We have put on the table for discussion a wide range of ideas ranging from expanded discussion of missile threats, including the possibility of a "joint" intelligence assessment, to the expansion of current cooperative programs such as the ongoing TMD exercise program and RAMOS; to an even wider array of voluntary transparency measures, some of which could be carried out even before the conclusion of an ABM agreement; to assistance in restoring the Russian ballistic missile early warning network.
Both the U.S. and Russia face ballistic missile threats. Through cooperative programs, both should reap tangible security benefits. This will help both governments demonstrate that a cooperative approach on ABM is in our common interest, rather than a confrontation leading to the Treaty's possible demise.
We are still assessing how the change in the Russian leadership, as well as last December's Duma elections, might affect the ABM/NMD negotiations. Acting President Putin made some encouraging statements during Secretary Albright's recent visit to Moscow, but it is not possible to draw any conclusions at this point.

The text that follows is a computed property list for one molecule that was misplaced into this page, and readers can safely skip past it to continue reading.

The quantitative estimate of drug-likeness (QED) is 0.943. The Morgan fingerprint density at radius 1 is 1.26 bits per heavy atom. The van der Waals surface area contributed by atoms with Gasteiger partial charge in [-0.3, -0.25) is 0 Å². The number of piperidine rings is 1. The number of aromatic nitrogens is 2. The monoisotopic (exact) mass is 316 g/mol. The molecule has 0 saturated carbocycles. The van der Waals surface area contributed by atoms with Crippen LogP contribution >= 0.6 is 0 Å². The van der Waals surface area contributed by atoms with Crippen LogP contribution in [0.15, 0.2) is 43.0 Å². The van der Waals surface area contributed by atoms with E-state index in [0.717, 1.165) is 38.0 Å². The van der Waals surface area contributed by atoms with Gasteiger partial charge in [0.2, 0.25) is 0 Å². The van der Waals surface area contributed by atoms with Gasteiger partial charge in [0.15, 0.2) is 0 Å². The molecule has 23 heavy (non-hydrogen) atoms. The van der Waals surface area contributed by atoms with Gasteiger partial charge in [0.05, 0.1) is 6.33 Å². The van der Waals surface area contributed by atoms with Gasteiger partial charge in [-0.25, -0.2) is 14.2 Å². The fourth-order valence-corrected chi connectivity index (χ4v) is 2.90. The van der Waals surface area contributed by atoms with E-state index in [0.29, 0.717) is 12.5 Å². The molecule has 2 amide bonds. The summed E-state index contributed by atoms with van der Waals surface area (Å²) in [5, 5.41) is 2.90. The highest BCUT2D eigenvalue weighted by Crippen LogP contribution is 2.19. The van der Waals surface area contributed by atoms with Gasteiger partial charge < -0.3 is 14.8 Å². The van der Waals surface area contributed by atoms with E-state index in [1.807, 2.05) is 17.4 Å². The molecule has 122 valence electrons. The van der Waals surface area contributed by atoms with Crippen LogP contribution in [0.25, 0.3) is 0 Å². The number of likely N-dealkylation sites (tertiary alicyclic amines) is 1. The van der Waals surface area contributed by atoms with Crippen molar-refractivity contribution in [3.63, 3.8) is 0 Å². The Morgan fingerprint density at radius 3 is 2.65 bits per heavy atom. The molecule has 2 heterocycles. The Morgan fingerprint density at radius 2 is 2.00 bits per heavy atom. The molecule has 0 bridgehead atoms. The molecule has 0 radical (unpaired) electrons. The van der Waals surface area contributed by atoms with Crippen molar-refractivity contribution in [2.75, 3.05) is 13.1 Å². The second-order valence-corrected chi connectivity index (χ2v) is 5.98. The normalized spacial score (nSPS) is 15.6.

The Russians will ultimately have a calculation to make -- whether it is better to accept the potential deployment of a limited U.S. NMD system and continue on the path of strategic arms reductions or, alternatively, to jeopardize the strategic predictability provided by the ABM Treaty and the START process at a time when they can least afford a new arms buildup. They may not make that calculation until after the Presidential election in March. The good news is that the acceleration of the election from June to March provides a wider window for negotiations before President Clinton faces the NMD deployment decision this summer.
As with the Russians, the key to NMD diplomacy with Europe is dialogue. Last November when Strobe Talbott offered the first extended briefing of U.S. thinking to the North Atlantic Council, our Allies "unloaded" their pent-up feelings on the first available American target. But I believe we are now well past the emotional stage in this discussion.